McDonald's: Global McMentum
Growing international operations give the Golden Arches the wherewithal to face a slower U.S. economy.
The U.S. consumer and Wall Street have kicked Ronald McDonald in his bright yellow pants as of late.
McDonald's stock fell 5.6% on January 29 after the company reported that sales at U.S. restaurants opened at least 13 months -- a key measure in fast-food industry -- were flat for December. The market's hostile reaction, however, makes this a good time to consider the shares of the world's largest restaurant chain.
After the pullback, McDonald's shares appear attractively priced. The stock (symbol MCD), which closed up 26 cents at $51.01 on January 30, is still off its 52-week high of $63.69, set on December 12, 2007. Shares trade at only 16 times the $3.18 per share analysts expect the company to earn in 2008.
The company attributed the lackluster sales performance to bad weather, but the U.S. stagnation masks gains the company has made in international operations. In December, sales grew 7.7% at restaurants in Europe and 12.6% in Asia, the Middle East and Africa.
"International momentum remains very strong, and adjusted for inclement weather, December U.S. sales were not as bad as most had assumed," says Lehman Brothers analyst Jeffrey Bernstein. U.S. sales make up only 35% of the $22.8 billion McDonald's generated in 2007.
McDonald's is trying to boost sales by implementing its popular Dollar Menu globally. Based on the company's success in France with a value menu, Bernstein expects McDonald's German equivalent, Ein Mal Eins (or one by one), will drive traffic to restaurants and improve sales in Germany.
Plus, the company wants to add 40 new restaurants in Russia this year. It's a country that has more than 200 Golden Arches and some of the most profitable restaurants in the system, Bernstein says.
McDonald's also plans to open 125 restaurants in China this year, according to The Wall Street Journal. That's an 18% increase over the number of restaurants it added there in 2007. Last year, the company partnered with Sinopec (SHI), China's largest gasoline retailer, to jointly develop drive-through restaurants at more than 30,000 new and existing gas stations.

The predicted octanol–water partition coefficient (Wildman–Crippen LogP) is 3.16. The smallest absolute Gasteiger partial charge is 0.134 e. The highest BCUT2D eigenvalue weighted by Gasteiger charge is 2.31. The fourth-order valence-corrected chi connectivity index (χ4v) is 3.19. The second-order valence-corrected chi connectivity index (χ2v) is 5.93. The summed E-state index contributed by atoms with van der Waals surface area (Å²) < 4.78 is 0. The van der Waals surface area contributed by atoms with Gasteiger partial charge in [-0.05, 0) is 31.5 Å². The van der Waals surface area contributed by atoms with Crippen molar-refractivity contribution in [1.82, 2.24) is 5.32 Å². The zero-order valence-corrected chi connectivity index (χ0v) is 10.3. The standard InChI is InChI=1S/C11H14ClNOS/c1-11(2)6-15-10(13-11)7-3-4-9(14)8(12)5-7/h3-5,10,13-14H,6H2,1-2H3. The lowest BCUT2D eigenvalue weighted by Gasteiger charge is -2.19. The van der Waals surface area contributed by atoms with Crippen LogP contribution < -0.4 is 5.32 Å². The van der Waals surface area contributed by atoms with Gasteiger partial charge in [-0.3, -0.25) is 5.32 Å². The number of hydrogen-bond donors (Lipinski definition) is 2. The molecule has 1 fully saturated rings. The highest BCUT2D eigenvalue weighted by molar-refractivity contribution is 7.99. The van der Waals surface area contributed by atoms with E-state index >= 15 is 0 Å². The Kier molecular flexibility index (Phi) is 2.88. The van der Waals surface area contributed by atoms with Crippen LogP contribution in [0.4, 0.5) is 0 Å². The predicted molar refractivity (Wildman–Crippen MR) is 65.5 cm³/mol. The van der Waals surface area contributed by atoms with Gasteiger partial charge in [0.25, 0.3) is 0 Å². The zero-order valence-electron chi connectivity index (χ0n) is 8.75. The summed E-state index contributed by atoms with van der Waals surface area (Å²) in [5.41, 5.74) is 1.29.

The company will continue to improve its chicken options beyond the McNugget to attract more diners seeking healthier alternatives to hamburgers and French fries. McDonald's plans to launch a Southern-style chicken sandwich this spring and offer a chicken-biscuit breakfast sandwich later this year.
Last year, chicken-based product sales at McDonald's grew 14% compared with 2% sales growth of chicken dishes for the overall informal eating-out market, says Friedman Billings Ramsey analyst Howard Penney. McDonald's has focused on items made with chicken since 2003, when it launched a company-wide facelift of its restaurants and cuisine.
The company wants to remodel 1,500 locations (about 5% of its entire system) this year. It already has renovated more than 8,000 since 2003 in an effort to generate more sales.
McDonald's announced in January that it plans to install coffee bars in all of its 14,000 U.S. restaurants. The cafe rollout, which is expected to take up to two years to complete, is only the first round in its U.S. beverage strategy, says Bernstein. He expects offerings of espresso, iced coffee, smoothies, frappes and bottled water to enhance sales in 2009. "Over the next two years, McDonald's hopes to capture a bigger share of the $60 billion beverage category," Penney says.
Commodity prices could squeeze McDonald's profits. Although Bernstein thinks beef prices will remain flat, he sees chicken costs jumping at least 4% and diary prices possibly soaring by 8%. In the past, strong sales growth have offset commodity hikes and helped maintain profit margins.
Bernstein gives the stock an "overweight" rating and a 12-month-target price of $65. He says the stock currently trading at a discount to the price-to-earnings ratios of its peers, such as Burger King (BKC) and Yum! Brands (YUM), which owns Pizza Hut and Taco Bell.